Joe DiMaggio, 1914-1999

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It hardly matters anymore that Joe DiMaggio reached first base safely in 56 straight major league baseball games -- these days we have many more record-setters than heroes. When Joltin' Joe finally left and went away Monday at 84, what thrilled us most is that we could still look up to him. He was the best kind of hero -- incorruptible -- throughout his Hall of Fame career. And then he did us the incredible kindness of keeping it up for the rest of his life.

Joe DiMaggio was a poor, uneducated Italian kid from San Francisco who for 13 seasons (and one World War) quietly gave America lessons in the twin arts of Yankee baseball and celebrity. How he played: the perfect swing, the loping gait, the .325 career batting average throughout all those glorious years as the center fielder and centerpiece of those merciless Yankee teams of the late '30s and '40s. How he lived: Toots Shor's, the glitterati, chatting with Hemingway at ringside, and yet never winding up on the back page with a cop on his arm.

Then, our buttoned-down Joe married Marilyn Monroe, our bombshell, and we felt for him when he couldn't slow her down. After she stepped off the stage in Korea to the roar of the troops, awash in her budding fame, she gushed to him -- to the Yankee Clipper -- "Joe, you never heard such cheering." DiMaggio, the story goes, just drooped a little and replied, "Yes, I have." But he never let her go: Only DiMaggio had the stature to keep the Kennedys out of her funeral. And only he would send flowers to her grave, three times a week, for 20 years.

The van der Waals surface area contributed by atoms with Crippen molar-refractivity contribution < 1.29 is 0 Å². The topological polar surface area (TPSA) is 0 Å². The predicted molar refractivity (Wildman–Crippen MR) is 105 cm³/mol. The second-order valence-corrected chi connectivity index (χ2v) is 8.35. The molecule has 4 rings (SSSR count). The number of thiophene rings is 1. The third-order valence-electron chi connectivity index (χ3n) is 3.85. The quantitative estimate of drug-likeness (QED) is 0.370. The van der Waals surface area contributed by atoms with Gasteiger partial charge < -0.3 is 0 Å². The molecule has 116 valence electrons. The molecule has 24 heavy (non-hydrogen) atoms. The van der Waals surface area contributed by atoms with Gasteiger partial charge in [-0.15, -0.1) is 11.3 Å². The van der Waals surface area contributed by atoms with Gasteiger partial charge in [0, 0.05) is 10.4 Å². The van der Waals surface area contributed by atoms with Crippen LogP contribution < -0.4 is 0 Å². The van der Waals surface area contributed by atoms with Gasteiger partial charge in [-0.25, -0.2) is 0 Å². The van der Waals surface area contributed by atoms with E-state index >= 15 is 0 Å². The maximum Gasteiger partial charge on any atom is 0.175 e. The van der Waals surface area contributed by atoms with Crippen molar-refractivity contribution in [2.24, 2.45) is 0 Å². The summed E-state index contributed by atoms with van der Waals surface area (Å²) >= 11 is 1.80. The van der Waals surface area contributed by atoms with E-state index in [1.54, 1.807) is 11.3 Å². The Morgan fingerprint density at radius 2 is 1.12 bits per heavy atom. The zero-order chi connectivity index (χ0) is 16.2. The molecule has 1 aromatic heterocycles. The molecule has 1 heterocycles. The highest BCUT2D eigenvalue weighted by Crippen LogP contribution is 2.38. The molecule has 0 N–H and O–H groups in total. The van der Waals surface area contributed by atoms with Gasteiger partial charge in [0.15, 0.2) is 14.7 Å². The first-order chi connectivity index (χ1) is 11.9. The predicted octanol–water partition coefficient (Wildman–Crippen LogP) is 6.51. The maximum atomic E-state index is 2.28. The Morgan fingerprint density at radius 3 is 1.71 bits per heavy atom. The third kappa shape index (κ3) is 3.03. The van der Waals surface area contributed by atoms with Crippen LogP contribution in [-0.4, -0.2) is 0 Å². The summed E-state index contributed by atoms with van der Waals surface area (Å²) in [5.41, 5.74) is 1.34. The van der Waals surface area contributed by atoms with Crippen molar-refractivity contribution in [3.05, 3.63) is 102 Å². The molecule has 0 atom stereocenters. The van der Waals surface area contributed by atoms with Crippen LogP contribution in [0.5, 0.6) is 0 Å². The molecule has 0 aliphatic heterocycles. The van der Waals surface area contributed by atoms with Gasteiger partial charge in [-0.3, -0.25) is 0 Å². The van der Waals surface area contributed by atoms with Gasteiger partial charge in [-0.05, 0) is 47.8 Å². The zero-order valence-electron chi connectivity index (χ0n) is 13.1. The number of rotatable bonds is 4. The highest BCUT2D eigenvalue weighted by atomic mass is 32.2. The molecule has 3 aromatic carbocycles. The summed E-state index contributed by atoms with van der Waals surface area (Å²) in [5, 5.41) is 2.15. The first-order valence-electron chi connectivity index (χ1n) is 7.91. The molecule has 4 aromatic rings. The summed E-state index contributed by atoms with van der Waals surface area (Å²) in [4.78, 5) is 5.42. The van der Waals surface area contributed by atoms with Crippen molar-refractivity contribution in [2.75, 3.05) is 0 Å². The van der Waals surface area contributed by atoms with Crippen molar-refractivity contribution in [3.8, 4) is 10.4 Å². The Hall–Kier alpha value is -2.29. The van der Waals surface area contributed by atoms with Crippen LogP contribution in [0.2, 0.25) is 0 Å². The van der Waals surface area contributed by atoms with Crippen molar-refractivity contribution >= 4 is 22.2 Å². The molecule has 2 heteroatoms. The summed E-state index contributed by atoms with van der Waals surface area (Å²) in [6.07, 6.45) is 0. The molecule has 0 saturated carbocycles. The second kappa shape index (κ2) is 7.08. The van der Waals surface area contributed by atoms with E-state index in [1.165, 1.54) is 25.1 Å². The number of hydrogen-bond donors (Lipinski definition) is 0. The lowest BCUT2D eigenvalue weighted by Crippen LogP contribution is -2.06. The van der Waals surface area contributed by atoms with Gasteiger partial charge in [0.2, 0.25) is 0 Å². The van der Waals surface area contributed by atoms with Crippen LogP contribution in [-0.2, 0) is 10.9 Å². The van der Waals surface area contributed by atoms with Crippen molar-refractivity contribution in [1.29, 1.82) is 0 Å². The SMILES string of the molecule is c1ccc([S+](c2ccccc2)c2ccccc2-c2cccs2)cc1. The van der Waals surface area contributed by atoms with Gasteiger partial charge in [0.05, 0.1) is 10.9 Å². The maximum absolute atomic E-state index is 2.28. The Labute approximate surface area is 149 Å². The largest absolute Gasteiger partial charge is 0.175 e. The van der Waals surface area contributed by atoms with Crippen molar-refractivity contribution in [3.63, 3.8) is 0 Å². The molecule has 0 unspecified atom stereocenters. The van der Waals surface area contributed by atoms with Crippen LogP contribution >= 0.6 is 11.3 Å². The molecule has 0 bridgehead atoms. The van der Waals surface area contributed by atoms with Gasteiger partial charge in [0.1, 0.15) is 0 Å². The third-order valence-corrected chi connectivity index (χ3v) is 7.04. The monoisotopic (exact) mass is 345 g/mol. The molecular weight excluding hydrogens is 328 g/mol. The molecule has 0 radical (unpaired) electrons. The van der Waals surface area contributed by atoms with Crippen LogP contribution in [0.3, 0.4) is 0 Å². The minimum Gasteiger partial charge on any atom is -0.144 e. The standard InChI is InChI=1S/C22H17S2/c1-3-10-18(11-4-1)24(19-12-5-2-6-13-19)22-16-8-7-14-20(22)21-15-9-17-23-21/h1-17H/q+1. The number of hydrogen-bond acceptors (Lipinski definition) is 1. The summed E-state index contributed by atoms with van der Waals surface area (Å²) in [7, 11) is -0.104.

Everybody who saw him, from Hemingway to Paul Simon to the rest of us, understood what America looked like when it was straight and tall and true. In 1942, when our boys left to fight and win the last good war, DiMaggio went too, and if the nation occasionally lost its footing a little over the ensuing years, DiMaggio never lost his. That immortal 56-game string in 1941 was exactly his kind of record -- home-run totals are built on power, but what a hitting streak demands is integrity, every single day.

The American pastime was Joe's kind of game: clean, neat, with corners -- and high walls. DiMaggio relished those walls, never cared much for the adulation, but he always made sure he deserved it. So when this very solitary man took his last turn for the worse Sunday, his longtime lawyer and friend Morris Engelberg was there to protect him. "He's a very dignified man, and I'm going to make sure he's dignified right to the end," said Engelberg. He needn't have worried. Joe always had a talent for that.